Director: Nicolas Winding Refn
Amazon Studios/Broad Green Pictures/Scanbox Entertainment
Taking the colour scheme of his previous films – a palette that extends beyond lighting to the hue cast by the film’s score (Cliff Martinez with another, nearly film-saving soundtrack) – Nicholas Winding Refn now has a default-setting. The Neon Demon follows Only God Forgives down a self-indulgent tunnel though there’s an attempt at least, with this film, to mean something – if not make some sense.
Elle Fanning is Jesse, underage and an epitome of off-limits beauty, thrown into the cut-throat (metaphorically at least – and spelled out in overt dramatics) world of modelling in vapid L.A. The fashion shoots would happen in New York but that’s the least of this film’s worries as, in trying to set up a Lynch-ian waking-dream walking-nightmare scape, Nicolas Winding Refn can justify anything as impressionistic and everything as intentional without being literal. The gauzy cling of Hollywood’s weather is suddenly part of it even though this story could never really happen in this location. This either doesn’t matter at all or the irritation of it is part of the puzzle, part of the plan.
The Neon Demon has far bigger problems.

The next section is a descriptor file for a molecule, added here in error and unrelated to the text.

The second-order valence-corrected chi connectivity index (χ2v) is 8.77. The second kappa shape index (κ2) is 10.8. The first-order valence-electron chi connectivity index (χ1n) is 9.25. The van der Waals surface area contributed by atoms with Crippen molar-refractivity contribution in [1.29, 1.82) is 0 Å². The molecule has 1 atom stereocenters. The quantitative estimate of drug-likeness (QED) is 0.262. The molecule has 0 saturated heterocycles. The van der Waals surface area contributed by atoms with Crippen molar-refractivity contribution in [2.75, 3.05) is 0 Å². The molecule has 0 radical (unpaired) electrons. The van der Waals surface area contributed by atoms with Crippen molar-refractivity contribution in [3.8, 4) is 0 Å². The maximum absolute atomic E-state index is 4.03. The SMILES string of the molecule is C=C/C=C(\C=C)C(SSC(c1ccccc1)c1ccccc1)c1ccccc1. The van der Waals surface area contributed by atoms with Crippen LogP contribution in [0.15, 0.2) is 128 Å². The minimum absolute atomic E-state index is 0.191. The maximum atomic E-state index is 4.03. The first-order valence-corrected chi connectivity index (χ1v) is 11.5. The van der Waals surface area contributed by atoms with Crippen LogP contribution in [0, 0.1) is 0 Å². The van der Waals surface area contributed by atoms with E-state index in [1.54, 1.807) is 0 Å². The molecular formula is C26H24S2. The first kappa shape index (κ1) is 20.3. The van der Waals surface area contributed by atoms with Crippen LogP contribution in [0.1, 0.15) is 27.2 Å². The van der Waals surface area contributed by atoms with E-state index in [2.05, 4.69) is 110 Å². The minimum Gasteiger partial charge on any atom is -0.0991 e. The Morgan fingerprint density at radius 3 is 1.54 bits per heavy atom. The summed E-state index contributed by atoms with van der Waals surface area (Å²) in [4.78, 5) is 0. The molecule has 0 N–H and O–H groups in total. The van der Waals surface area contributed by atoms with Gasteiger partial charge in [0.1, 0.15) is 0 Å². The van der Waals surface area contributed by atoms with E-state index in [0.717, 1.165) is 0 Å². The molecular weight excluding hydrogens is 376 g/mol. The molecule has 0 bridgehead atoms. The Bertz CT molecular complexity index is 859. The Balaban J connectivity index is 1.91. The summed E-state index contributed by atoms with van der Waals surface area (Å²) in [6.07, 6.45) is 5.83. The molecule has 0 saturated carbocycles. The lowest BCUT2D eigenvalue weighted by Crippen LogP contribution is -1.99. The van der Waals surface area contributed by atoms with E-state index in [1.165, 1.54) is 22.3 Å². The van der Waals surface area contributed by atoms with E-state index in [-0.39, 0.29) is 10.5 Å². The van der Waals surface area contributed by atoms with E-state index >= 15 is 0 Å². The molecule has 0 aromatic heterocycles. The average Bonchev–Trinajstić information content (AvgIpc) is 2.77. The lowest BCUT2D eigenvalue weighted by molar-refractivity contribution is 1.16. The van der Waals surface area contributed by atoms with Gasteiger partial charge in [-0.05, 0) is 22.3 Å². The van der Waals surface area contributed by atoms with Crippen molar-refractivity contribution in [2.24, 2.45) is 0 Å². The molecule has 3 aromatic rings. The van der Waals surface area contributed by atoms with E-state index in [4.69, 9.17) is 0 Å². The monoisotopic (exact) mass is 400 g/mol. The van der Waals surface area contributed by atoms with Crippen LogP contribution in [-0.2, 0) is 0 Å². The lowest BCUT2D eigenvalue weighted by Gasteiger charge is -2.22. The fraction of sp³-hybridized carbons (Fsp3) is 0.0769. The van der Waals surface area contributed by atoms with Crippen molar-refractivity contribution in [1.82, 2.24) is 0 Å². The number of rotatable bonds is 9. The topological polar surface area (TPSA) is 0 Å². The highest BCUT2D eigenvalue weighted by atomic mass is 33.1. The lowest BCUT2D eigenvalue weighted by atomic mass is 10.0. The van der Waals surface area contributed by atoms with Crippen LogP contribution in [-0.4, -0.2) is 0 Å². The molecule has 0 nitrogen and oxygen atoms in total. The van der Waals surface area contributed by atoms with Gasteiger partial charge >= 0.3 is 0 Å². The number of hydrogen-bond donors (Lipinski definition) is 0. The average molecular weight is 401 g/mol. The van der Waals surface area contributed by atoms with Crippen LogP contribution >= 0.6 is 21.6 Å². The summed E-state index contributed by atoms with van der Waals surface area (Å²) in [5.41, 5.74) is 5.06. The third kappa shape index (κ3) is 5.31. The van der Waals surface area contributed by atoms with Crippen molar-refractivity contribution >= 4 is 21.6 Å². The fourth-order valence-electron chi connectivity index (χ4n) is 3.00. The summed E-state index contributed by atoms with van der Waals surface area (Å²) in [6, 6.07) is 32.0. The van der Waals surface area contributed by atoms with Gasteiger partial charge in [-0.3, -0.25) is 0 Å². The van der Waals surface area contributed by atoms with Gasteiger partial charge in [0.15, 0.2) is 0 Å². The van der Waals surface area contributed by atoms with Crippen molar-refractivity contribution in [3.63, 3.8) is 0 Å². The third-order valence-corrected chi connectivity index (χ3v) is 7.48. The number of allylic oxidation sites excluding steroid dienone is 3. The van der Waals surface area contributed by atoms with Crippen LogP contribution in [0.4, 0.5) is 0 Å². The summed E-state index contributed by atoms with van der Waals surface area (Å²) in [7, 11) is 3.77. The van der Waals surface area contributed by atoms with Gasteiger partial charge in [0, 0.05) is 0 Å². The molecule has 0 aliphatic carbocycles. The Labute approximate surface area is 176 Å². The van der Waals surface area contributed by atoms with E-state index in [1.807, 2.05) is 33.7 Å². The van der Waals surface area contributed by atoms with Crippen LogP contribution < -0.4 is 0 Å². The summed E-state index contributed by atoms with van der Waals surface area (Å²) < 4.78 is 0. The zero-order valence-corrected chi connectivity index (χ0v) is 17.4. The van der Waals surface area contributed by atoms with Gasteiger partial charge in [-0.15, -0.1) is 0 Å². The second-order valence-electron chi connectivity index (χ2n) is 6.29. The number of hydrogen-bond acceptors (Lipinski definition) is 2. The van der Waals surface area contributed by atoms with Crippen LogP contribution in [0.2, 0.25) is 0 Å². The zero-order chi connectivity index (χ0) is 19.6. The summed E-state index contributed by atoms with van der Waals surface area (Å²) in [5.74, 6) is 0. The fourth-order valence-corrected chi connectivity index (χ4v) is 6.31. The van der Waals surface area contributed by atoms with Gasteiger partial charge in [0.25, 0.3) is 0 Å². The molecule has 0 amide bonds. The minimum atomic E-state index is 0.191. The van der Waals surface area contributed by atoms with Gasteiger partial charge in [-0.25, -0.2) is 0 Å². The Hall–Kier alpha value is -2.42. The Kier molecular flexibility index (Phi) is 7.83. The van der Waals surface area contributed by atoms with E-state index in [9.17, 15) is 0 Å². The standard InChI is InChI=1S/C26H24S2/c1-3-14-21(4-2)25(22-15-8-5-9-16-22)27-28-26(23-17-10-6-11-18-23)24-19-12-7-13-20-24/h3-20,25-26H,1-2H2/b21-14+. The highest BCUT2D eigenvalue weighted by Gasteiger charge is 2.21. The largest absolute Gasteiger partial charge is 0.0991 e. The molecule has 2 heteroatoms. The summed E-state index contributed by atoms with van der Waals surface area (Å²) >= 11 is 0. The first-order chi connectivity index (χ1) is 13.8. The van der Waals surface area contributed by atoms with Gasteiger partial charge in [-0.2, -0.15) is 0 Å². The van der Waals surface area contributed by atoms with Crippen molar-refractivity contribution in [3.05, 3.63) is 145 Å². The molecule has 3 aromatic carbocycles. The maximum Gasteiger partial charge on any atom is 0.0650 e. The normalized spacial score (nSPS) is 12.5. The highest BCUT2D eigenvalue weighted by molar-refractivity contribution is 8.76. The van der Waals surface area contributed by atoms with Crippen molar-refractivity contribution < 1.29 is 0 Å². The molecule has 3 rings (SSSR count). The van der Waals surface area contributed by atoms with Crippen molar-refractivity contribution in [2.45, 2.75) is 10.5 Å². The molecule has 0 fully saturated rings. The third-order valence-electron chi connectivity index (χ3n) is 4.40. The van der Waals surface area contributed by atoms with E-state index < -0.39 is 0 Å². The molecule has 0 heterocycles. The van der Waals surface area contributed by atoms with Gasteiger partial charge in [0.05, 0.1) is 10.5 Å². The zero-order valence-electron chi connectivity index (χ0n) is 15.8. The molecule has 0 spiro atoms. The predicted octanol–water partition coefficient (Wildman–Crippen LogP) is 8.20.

But the absence of discernible plot – just a waft and drift of scenes, existing as much as A/V installations – means this runs out of steam before it runs out of puff. The set-up has no pay-off and in that fine tradition of art-house pretending to be profound it’s final scene is horror only as something grotesque, not as any true torment. It’s laughable. Never the idea when something is calling itself any kind of horror movie.
This of course could be justified as being a fitting statement for the phone-obsessed world of today and as some deep (and deeply unsettling) metaphor for the horror/terror of performing on a stage, of signing up, and being caught in a world of demons both personal and metaphysical. But saying that something so lacking in substance is a comment on the lack of substance in this modern world is a meta-prank by-product at best, a fluke result and not something I can buy into it.
Cliff Martinez’ score is beautiful and fitting and scene-lifting – particularly as it carries the film through the intriguing sweep of its first half. But it’s not enough. And nor is Nicholas Winding Refn in default-setting mode.